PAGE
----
Tuesday, January 31, 2023


June 22, 2012 by · Leave a Comment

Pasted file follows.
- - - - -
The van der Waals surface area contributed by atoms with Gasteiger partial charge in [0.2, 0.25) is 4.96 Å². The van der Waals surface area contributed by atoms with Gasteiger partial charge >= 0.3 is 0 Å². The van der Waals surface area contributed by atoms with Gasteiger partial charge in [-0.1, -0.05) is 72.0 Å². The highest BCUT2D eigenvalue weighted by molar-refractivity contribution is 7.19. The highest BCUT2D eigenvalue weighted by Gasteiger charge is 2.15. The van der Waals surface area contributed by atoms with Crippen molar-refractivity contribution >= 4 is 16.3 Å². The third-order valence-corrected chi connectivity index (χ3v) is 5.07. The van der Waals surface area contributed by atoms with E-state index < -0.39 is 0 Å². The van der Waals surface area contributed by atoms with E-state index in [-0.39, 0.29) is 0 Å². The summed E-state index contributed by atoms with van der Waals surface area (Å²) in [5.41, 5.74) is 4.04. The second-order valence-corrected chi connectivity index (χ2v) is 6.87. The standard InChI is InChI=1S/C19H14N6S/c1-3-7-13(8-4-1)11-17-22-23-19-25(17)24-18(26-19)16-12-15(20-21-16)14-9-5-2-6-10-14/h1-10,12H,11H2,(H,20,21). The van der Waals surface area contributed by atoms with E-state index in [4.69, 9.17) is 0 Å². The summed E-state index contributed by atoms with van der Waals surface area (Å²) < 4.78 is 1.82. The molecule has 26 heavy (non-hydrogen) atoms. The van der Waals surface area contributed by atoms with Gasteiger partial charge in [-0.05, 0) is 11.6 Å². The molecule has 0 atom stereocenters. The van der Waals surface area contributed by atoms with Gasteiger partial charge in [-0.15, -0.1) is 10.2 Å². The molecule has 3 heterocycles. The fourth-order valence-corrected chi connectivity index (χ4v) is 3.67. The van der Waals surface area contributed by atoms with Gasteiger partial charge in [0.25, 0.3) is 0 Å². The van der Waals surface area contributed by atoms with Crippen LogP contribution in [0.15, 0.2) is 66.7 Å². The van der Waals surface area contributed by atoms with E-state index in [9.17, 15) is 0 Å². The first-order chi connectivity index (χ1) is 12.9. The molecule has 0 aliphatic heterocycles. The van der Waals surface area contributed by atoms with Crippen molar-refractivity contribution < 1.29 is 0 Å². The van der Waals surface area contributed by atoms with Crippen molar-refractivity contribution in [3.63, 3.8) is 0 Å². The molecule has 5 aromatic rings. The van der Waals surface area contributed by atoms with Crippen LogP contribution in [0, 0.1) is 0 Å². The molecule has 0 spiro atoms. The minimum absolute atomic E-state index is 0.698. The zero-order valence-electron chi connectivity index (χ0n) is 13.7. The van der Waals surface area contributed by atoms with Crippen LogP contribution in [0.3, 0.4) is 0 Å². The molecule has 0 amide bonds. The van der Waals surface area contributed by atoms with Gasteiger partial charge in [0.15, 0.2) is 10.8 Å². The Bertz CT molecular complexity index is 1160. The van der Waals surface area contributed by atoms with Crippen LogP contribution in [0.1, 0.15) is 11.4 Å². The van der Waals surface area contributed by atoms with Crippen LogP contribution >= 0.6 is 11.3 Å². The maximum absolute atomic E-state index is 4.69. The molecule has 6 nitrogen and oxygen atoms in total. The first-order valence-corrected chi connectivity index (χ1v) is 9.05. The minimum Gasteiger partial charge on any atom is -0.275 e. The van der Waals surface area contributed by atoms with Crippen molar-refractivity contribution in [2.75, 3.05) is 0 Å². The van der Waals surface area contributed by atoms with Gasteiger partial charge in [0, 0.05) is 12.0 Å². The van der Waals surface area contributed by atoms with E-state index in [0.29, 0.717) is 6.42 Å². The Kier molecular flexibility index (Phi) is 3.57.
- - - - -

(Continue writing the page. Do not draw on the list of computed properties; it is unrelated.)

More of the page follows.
Critics seem to find little to dislike about Woody Allen’s latest film, To Rome with Love. But, they suggest, like the title, it’s more like an amiable postcard from afar than a substantive, homey comedy, like his most memorable New York-based movies. Rex Reed in the New York Observer compares it with a “Hallmark Valentine,” then writes that it “has the look and feel … of an idea jotted on the back of a menu in the Piazza Navona before a sleepy afternoon siesta, and then filmed before the script was fine-tuned.” He adds, “It’s a movie that probably played out better in Woody Allen’s head than it does on film.” Reed concludes his review with a plea for Allen to “pack up the Vuitton and come home.” David Germain of the Associated Press remarks that the movie “lives up — or rather, lives down — to the superficial postcard sentiment of its title.” But A.O. Scott in the New York Times describes it as “this amusing little picture.” It is, he writes, “as frothy as the milk atop a cappuccino.” Nevertheless, he is delighted by the way “it blends the plausible and the surreal, and how unabashedly it revels in pure silliness.” Claudia Puig in USA Today finds it “sporadically funny” but complains that the four scenarios are “far fetched” and that “the men get most of the funny lines — save for Judy Davis.” It is, she concludes, “neither one of Allen’s best, nor among his worst. … It’s often frivolous and banal, though never tedious. It does offer moments of buoyant humor, farcical fun and consistently gorgeous cinematography.” Betsy Sharkey in the Los Angeles Times notes that the film obviously displays Allen’s love of Rome, but lacks “the intellectual and emotional rigor that ultimately turned [Midnight in Paris] into something magical.” Kyle Smith in the New York Post says that the movie represents Allen’s latest entry in his “Let’s Go Grab Some Euro-Film Subsidies” period. Smith finds a lot in the movie to criticize, but he concludes, “Still, the comedy is passable, and the ways the stories play off each other provides [sic] enough to think about to be engaging.”